Eliot Lincoln – So why did I get involved in party politics?

Jan 8, 2022

I’m not sure I can say anything else that hasn’t already been said about Gary Burgess.

What a truly inspirational person and someone who will be sorely missed in Jersey and further afield. It is with great sadness (as well as keen interest) that I read Gary’s piece published posthumously in this very paper on Tuesday of this week. In it, Gary eloquently summarised the situation in terms of party politics. As someone who got involved last year with party politics, I’d like to take up the baton and respond to Gary’s piece.

So why did I get involved in party politics? It’s a good question. And one with only a single truly important answer: to make a positive difference to our beautiful island and those that live here.

Over the next six months we will have a run up to the first General Election of its kind in Jersey. There are a number of parties in place already some incumbent some relatively new, we have lost the senatorial position and the electoral districts have been carved up in a different way. What I see in front of us is a confusing landscape that will make it difficult to attract the voter to turn out at the polls on 22 June. But as a democracy it’s so important for all of us to be represented at the ballot box.

I’m not sure there are many (if any) jurisdictions that have a similar set up to Jersey. I have heard our system of government called “the ultimate democracy” with effectively 49 independent candidates each standing on their own manifesto. But as we have seen in the past, it is difficult for Jersey’s population to hold to account individual politicians for voting contrary to their manifesto pledges. In 2018 we struggled to get slightly more than 40% of people to turn out at the ballot box (with some districts in the low 30%’s), so how do we expect our population to be that deeply involved in the day-to-day political wrangling in the States’ Chamber?

The answer must be party politics. Let me give you two reasons why:

First, we need to ensure we have the calibre of candidates to fight at the next election. To many, it is a daunting prospect to put themselves forward for election, to work through the process, creating a manifesto, the electioneering, hustings, and the lead up to the election. A significant amount of work with (obviously) no guarantees at the end. I see party politics being a catalyst to support many who are “on the fence” about standing for election. It is imperative that as an island we seek quality candidates to stand, and if joining a set of like-minded individuals and working with a collective effort to become elected, then that is a win in my books. A party can offer a framework and support to those willing to take up public office and a valuable sounding board for their members in the next Assembly.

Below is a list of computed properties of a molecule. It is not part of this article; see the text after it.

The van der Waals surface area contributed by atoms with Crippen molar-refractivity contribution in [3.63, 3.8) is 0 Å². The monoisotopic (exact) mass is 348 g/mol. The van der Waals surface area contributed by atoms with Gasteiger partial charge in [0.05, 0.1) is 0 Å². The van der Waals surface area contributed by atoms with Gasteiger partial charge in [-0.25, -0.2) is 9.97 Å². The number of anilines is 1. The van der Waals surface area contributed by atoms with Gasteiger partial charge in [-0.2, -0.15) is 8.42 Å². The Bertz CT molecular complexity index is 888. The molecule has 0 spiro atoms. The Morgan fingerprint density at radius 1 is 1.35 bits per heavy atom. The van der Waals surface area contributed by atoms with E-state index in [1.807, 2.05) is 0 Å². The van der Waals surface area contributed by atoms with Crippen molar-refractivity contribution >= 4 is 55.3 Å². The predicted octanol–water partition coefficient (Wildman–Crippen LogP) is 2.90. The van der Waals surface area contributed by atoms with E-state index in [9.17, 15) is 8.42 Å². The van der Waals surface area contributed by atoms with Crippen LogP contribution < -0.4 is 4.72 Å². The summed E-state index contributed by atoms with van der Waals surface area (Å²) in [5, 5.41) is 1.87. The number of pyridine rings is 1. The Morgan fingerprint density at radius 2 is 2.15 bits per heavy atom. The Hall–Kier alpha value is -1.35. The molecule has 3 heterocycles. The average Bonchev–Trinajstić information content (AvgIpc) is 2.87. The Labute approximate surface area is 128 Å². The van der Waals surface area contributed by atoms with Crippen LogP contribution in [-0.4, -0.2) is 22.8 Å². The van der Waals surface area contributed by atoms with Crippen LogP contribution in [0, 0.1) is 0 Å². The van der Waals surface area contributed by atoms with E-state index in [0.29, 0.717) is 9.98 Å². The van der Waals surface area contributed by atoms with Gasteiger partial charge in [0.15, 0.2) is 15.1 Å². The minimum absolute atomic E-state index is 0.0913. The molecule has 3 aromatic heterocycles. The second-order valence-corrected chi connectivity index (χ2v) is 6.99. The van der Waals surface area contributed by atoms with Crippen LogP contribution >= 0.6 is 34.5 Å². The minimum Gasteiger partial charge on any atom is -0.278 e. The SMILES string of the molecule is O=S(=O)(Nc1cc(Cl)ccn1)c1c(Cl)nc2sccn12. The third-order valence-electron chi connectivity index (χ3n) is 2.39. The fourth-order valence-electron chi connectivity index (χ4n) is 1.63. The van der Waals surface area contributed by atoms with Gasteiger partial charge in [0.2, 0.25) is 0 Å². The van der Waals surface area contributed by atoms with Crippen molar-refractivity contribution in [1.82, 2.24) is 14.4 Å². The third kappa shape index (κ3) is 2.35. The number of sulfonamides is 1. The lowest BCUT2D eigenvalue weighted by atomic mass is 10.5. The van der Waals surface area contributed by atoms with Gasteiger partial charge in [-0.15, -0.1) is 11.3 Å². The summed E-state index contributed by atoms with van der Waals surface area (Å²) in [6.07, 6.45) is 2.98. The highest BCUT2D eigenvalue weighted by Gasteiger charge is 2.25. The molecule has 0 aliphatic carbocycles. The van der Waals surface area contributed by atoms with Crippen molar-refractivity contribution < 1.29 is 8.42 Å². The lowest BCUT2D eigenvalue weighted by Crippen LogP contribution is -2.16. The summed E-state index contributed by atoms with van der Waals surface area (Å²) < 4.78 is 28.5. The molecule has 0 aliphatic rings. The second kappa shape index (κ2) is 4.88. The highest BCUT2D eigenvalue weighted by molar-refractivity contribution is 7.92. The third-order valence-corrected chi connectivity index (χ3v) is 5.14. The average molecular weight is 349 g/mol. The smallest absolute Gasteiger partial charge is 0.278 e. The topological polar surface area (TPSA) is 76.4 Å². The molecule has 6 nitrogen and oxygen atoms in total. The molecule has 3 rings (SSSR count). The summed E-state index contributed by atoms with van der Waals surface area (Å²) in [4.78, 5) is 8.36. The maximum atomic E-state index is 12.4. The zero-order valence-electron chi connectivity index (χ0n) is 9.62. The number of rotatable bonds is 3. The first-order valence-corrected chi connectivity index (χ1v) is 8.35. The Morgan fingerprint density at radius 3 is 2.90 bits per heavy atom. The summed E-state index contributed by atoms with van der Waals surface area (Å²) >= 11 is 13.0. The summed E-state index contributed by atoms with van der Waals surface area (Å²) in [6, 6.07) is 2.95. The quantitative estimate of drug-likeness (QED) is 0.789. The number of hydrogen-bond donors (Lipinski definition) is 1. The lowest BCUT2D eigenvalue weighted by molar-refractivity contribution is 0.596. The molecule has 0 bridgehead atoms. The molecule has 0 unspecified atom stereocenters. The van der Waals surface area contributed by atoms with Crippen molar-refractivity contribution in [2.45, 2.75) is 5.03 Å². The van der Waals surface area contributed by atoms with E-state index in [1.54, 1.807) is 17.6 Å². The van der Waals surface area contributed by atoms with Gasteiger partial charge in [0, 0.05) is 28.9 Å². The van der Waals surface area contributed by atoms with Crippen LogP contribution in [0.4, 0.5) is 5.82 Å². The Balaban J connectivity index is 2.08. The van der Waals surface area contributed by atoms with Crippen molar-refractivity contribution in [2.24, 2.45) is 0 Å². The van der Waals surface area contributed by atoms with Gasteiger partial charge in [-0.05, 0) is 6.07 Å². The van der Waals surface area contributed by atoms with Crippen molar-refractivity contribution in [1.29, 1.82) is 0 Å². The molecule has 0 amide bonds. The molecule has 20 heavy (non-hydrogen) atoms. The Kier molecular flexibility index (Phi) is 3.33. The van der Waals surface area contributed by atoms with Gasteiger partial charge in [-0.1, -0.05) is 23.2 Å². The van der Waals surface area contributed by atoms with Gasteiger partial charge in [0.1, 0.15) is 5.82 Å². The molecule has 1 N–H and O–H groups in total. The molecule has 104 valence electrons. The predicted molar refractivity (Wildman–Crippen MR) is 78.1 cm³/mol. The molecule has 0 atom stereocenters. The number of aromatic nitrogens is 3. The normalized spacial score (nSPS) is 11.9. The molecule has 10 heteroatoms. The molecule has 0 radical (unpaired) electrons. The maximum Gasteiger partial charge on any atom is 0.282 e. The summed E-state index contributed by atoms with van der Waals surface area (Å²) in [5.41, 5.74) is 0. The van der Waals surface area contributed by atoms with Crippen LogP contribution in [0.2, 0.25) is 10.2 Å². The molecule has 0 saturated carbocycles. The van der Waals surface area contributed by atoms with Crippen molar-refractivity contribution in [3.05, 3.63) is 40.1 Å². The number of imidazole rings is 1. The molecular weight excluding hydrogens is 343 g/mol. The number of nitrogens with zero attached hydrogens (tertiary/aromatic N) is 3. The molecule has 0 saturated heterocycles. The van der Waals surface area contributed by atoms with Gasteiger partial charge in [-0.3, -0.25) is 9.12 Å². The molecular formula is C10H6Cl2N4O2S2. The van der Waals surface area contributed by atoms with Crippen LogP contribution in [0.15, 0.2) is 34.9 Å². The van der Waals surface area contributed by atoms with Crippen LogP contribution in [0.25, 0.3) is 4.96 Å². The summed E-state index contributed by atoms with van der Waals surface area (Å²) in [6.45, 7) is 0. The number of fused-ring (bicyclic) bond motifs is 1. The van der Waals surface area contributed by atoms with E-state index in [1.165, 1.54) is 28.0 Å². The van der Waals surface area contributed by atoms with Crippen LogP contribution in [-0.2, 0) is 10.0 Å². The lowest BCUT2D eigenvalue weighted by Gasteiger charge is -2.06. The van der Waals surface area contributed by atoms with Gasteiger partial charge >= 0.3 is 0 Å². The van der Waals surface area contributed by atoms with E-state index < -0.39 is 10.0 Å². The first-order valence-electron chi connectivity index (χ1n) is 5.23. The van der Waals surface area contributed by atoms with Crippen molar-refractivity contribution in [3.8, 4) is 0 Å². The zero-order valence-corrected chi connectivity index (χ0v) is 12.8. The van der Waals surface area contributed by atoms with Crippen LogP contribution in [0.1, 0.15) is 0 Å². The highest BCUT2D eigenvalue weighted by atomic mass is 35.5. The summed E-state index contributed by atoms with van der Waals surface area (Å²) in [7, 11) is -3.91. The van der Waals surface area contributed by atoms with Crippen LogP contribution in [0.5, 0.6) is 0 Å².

Secondly, we need to make it easy for Jersey’s population to engage with the political process and ultimately cast their votes at the ballot box. I see party politics as a key part of that process. There will always be a place for the independent candidate. But as a voter, to be able to see a party’s manifesto, to align to those ideals, and to know that the candidates running in that party align to your way of thinking is a good way of simplifying the process and ensuring that Jersey’s population takes up its democratic right to vote. A party system ultimately provides voters with the power to hold members in the States ‘accountable’ for their actions. A concept that is currently lacking in the Jersey political process.

You only need to open the letters page of the JEP, look through the pages of Facebook, or read through Tweets to see how vocal Jersey’s population can really be about the matters that affect them. Unfortunately, it looks like a fraction of those commenting in the media and social media actually cast their vote at the last election. If you truly want to make a change on this island and are unhappy with how things are then you must get involved (at least in a small way) in the political process and voting the people who aligned to your way of thinking. It’s difficult when you’re looking at 5 to 10 individual manifestoes and your ability to sort the wheat from the chaff. But being able to see a single manifesto, a single set of policies must go some way to simplifying the voter choice and helping this island to make the right decisions.

No one person party or group has the answer here. There are lots of competing priorities on our island and I take my hat off to some in our States’ Chamber for their ability to manage their way through whilst suffering at times vitriolic and often anonymous attacks from the side-lines. The Council of Ministers, scrutiny, back benchers all have a role to play, but the public have a massively important role which will be muted if we don’t participate.

22 June is our chance to make a change; make sure you grab it now and do something to improve things for Jersey and our interests further afield.

Eliot Lincoln | Party Chair 

First published | JEP 8 January 2022

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